Scrutiny of the banking sector should include high credit card interest rates, Green Co-Leader Russel Norman said today.
“The Official Cash Rate has fallen 5.75% but credit card rates have fallen only 1.5% on average across the banking sector suggesting yet another way that banks are not passing on savings to their customers,” said Dr Norman.
Many people have not seen a decrease in their interest rates. A quick search of current bank credit card rates see many still offering rates around 20%, no different to a year ago.
Reserve Bank figures also reveal that the spread — the difference between the bank's cost of funds and the rate the bank charges to — has increased 71% across the sector since April 2008. The spread is one indicator of bank profitability.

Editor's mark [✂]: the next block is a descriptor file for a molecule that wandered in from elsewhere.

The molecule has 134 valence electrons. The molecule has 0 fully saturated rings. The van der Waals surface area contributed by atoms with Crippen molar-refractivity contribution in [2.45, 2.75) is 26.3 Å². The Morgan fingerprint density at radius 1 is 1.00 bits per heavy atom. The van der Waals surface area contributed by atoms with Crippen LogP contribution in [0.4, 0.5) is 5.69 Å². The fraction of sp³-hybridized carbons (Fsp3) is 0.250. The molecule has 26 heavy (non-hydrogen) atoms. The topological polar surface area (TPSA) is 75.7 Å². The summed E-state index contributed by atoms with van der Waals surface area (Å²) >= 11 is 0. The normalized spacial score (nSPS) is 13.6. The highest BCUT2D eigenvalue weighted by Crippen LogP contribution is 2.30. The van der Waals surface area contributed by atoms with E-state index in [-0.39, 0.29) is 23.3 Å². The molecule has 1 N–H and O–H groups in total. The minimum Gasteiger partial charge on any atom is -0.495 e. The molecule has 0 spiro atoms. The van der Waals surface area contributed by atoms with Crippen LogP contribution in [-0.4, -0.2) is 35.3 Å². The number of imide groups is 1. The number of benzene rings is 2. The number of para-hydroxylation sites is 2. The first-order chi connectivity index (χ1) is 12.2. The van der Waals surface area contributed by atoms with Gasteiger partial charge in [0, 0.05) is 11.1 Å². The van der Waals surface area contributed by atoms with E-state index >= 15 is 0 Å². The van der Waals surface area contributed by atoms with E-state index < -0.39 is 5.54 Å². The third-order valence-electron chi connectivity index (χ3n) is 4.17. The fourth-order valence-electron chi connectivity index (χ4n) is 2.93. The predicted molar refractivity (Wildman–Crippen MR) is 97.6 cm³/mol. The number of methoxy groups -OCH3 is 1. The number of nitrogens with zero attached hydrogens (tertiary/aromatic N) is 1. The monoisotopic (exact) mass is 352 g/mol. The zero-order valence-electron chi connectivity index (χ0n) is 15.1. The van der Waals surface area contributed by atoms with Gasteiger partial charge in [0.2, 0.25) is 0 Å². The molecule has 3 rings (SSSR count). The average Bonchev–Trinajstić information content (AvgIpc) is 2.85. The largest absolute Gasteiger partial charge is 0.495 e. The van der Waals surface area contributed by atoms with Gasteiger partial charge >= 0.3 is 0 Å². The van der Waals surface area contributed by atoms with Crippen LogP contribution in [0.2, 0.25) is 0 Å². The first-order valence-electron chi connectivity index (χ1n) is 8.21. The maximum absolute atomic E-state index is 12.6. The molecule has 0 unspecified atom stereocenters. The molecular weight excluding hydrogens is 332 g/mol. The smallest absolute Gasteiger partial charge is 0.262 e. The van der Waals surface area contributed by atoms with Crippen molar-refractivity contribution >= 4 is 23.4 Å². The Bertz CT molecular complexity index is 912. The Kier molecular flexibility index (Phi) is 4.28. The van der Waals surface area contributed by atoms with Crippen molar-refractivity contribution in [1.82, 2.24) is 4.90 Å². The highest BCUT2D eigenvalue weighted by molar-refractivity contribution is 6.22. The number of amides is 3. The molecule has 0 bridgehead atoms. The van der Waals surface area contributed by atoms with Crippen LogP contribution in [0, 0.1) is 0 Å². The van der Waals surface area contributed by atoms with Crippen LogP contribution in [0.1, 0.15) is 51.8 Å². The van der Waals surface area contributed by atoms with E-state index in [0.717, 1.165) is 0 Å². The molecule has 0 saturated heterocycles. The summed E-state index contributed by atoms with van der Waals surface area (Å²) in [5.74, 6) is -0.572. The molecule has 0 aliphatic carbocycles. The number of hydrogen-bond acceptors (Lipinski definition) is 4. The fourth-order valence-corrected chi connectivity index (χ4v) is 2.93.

“It bothers me that Australian owned banks are still exporting huge dividends to their Australian lords and owners. I think it’s time the banks’ actions came under the scrutiny of a Parliamentary Select Committee.”
Dr Norman hoped that the terms of reference of a Select Committee enquiry would be wide to include: mortgage interest rates, credit card interest rates, the use of bad debt provisioning (as a way of concealing profit), current capital adequacy ratios, and the bonuses of bank CEOs. The industry was due for significant reform in the wake of the financial crisis and this would be the time to start that process in New Zealand.
“We need a strong banking sector. Banks represent the infrastructure of our economy and are central to all economic activity. This is why it is so important they demonstrate that they’re not just hoarding profits while everyone else struggles.”
Reserve Bank spread figures can be found at:
Reserve Bank credit card interest rate figures can be found at: